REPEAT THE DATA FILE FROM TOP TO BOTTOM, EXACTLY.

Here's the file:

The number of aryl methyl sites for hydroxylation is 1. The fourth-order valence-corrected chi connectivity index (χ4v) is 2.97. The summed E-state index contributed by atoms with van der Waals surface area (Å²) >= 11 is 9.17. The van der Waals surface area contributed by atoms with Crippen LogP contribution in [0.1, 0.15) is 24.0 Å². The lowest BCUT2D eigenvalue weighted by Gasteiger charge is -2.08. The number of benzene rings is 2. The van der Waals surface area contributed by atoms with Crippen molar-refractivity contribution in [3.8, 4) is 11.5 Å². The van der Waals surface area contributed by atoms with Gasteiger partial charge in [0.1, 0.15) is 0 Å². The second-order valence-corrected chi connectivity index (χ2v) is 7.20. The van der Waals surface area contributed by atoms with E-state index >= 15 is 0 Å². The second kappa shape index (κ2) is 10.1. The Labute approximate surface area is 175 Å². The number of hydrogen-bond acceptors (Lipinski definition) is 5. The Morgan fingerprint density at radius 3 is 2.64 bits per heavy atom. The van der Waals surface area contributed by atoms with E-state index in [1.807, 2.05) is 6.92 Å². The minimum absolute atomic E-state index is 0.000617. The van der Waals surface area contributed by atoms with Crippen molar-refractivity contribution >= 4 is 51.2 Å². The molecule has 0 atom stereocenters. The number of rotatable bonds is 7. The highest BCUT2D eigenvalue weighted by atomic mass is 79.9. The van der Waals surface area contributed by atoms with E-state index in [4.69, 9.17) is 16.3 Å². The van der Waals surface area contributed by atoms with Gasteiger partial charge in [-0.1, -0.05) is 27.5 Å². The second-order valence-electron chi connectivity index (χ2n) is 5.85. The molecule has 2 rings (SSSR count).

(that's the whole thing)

The number of aryl methyl sites for hydroxylation is 1. The fourth-order valence-corrected chi connectivity index (χ4v) is 2.97. The summed E-state index contributed by atoms with van der Waals surface area (Å²) >= 11 is 9.17. The van der Waals surface area contributed by atoms with Crippen LogP contribution in [0.1, 0.15) is 24.0 Å². The lowest BCUT2D eigenvalue weighted by Gasteiger charge is -2.08. The number of benzene rings is 2. The van der Waals surface area contributed by atoms with Crippen molar-refractivity contribution in [3.8, 4) is 11.5 Å². The van der Waals surface area contributed by atoms with Gasteiger partial charge in [0.1, 0.15) is 0 Å². The second-order valence-corrected chi connectivity index (χ2v) is 7.20. The van der Waals surface area contributed by atoms with E-state index >= 15 is 0 Å². The second kappa shape index (κ2) is 10.1. The Labute approximate surface area is 175 Å². The number of hydrogen-bond acceptors (Lipinski definition) is 5. The Morgan fingerprint density at radius 3 is 2.64 bits per heavy atom. The van der Waals surface area contributed by atoms with E-state index in [1.807, 2.05) is 6.92 Å². The minimum absolute atomic E-state index is 0.000617. The van der Waals surface area contributed by atoms with Crippen molar-refractivity contribution >= 4 is 51.2 Å². The molecule has 0 atom stereocenters. The number of rotatable bonds is 7. The highest BCUT2D eigenvalue weighted by atomic mass is 79.9. The van der Waals surface area contributed by atoms with E-state index in [4.69, 9.17) is 16.3 Å². The van der Waals surface area contributed by atoms with Gasteiger partial charge in [-0.1, -0.05) is 27.5 Å². The second-order valence-electron chi connectivity index (χ2n) is 5.85. The molecule has 2 rings (SSSR count).